A Final Note Regarding Rav Simcha Zelig Reguer’s Position on Opening a Refrigerator on Shabbat

Tue, 29 Aug 2017 18:36:00 +0000

A Final Note Regarding Rav Simcha Zelig Reguer’s Position on Opening a Refrigerator on Shabbat By Yaacov SassonThe purpose of this note is to establish conclusively that Rav Simcha Zelig Reguer, the Dayan of Brisk, never permitted opening a refrigerator on Shabbat when the light inside will go on. I was deeply disappointed to read Rabbi Michael Broyde’s response[1] to my “Note Regarding Rav Simcha Zelig Reguer’s Position on Opening a Refrigerator on Shabbat.”[2] In short, R. Broyde has incorrectly asserted that Rav Simcha Zelig permitted opening a refrigerator on Shabbat when the light inside will go on. In truth, Rav Simcha Zelig permitted opening a refrigerator when the motor will go on; he never addressed the refrigerator light at all. Rather than admit to this simple mistake, R. Broyde has chosen to reiterate his basic error and compound it with further errors. Furthermore, R. Broyde has entirely ignored the crux of my own argument, specifically that the articles to which Rav Simcha Zelig was responding were about triggering the refrigerator motor by allowing warm air to enter. Those articles do not mention refrigerator lights at all. It is therefore untenable to claim that Rav Simcha Zelig permitted opening a refrigerator on Shabbat when the light inside will go on. Let us proceed to examine how each argument advanced by R. Broyde is incorrect. Below are direct quotations from R. Broyde’s response (in bold), followed by my own comments.“The relevant paragraph of the teshuva by Dayan Rieger reads simply:ובדבר התבת קרח מלאכותי נראה כיון דכשפותח את דלת התיבה הוא כדי לקבל משם איזו דבר ואינו מכוין להדליק את העלעקטרי הוי פסיק רישיה דלא איכפת ליה אפילו להדליק אם הוא באופן שהוא פסיק רישיה.And in the matter of the artificial [electric] icebox it appears that since when one opens the door of the box to get something from there and does not intend to ignite (light) the electricity it is a psik resha that he does not care about, even to light in way that is a psik resha.”R. Broyde’s citation has omitted the first several words of the paragraph, which read as follows[3]:הגיעני השלשה כרכים הפרדס ובדבר התבת קרח מלאכותי...“I received the three issues of Hapardes and in the matter of the artificial [electric] icebox…” This omission is significant, because these words make clear that Rav Simcha Zelig was addressing the refrigerator question raised in earlier issues of Hapardes. (See Hapardes 1931 num. 2 page 3, and Hapardes1931 num. 3 page 7.) The question under discussion in those previous volumes was the triggering of the refrigerator motor, and not the light, as noted. Also of note, is that at the end of his teshuva[4], Rav Simcha Zelig addressed Rav Moshe Levin’s question regarding the permissibility of making ice on Shabbat. Rav Simcha Zelig cited this question specifically in the name of Rav Levin. This is significant because the ice question appeared in the name of Rav Levin in Hapardes 1931 num. 3 page 7, inan article about triggering the refrigerator motors.[5] See the final paragraph of the article titled “Frigidaire” in the image below:So it is clear that Rav Simcha Zelig introduced his teshuva with a reference to the prior issues of Hapardes. And it is also clear that he closed his teshuva by addressing Rav Moshe Levin’s ice question from Hapardes (which appeared in the article entitled “Fri[...]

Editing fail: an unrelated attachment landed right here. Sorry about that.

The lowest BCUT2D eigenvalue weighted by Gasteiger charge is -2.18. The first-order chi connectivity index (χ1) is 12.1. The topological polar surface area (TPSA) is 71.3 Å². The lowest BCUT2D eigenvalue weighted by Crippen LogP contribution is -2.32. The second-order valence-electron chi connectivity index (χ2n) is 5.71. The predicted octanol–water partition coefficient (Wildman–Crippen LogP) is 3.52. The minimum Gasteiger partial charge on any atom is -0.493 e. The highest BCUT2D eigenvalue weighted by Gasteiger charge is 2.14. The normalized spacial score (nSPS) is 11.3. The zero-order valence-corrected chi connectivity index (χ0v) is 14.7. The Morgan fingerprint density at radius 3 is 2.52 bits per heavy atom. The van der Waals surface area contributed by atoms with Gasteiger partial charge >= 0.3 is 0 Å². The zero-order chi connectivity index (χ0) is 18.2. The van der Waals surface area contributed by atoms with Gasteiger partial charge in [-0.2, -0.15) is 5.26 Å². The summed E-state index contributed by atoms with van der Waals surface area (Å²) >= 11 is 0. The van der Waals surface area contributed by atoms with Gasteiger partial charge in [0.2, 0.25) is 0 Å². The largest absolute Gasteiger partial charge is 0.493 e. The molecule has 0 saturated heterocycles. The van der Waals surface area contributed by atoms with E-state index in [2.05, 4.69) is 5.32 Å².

The Babylonian Geonim's Attitude to the Talmudic Text

Wed, 23 Aug 2017 22:19:00 +0000